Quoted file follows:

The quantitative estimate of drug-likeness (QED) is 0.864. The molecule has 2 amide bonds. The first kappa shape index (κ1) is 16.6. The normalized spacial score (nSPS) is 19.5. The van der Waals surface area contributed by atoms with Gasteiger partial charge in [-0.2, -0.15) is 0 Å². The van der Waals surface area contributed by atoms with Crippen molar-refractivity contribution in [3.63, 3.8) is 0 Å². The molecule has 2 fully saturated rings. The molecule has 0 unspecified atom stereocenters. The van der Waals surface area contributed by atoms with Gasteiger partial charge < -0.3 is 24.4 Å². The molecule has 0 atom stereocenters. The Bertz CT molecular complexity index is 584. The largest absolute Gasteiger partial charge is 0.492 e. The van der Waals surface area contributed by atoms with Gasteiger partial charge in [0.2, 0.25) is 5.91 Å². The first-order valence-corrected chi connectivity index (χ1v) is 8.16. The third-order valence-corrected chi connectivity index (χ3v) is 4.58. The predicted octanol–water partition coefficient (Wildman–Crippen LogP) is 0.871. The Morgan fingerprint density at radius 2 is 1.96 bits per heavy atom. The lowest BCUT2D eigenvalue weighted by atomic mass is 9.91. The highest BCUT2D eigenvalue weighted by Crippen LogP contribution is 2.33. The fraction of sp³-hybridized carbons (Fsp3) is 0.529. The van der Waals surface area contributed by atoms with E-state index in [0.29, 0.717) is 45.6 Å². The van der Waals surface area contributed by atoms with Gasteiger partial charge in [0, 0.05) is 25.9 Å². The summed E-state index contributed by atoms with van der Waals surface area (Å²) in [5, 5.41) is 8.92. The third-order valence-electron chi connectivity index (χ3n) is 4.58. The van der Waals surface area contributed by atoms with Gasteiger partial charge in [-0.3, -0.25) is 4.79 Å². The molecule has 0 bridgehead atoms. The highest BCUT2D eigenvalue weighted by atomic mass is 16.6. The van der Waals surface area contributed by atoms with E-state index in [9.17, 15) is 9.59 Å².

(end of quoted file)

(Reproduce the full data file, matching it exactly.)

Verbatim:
The quantitative estimate of drug-likeness (QED) is 0.864. The molecule has 2 amide bonds. The first kappa shape index (κ1) is 16.6. The normalized spacial score (nSPS) is 19.5. The van der Waals surface area contributed by atoms with Gasteiger partial charge in [-0.2, -0.15) is 0 Å². The van der Waals surface area contributed by atoms with Crippen molar-refractivity contribution in [3.63, 3.8) is 0 Å². The molecule has 2 fully saturated rings. The molecule has 0 unspecified atom stereocenters. The van der Waals surface area contributed by atoms with Gasteiger partial charge < -0.3 is 24.4 Å². The molecule has 0 atom stereocenters. The Bertz CT molecular complexity index is 584. The largest absolute Gasteiger partial charge is 0.492 e. The van der Waals surface area contributed by atoms with Gasteiger partial charge in [0.2, 0.25) is 5.91 Å². The first-order valence-corrected chi connectivity index (χ1v) is 8.16. The third-order valence-corrected chi connectivity index (χ3v) is 4.58. The predicted octanol–water partition coefficient (Wildman–Crippen LogP) is 0.871. The Morgan fingerprint density at radius 2 is 1.96 bits per heavy atom. The lowest BCUT2D eigenvalue weighted by atomic mass is 9.91. The highest BCUT2D eigenvalue weighted by Crippen LogP contribution is 2.33. The fraction of sp³-hybridized carbons (Fsp3) is 0.529. The van der Waals surface area contributed by atoms with E-state index in [0.29, 0.717) is 45.6 Å². The van der Waals surface area contributed by atoms with Gasteiger partial charge in [0, 0.05) is 25.9 Å². The summed E-state index contributed by atoms with van der Waals surface area (Å²) in [5, 5.41) is 8.92. The third-order valence-electron chi connectivity index (χ3n) is 4.58. The van der Waals surface area contributed by atoms with Gasteiger partial charge in [-0.3, -0.25) is 4.79 Å². The molecule has 0 bridgehead atoms. The highest BCUT2D eigenvalue weighted by atomic mass is 16.6. The van der Waals surface area contributed by atoms with E-state index in [9.17, 15) is 9.59 Å².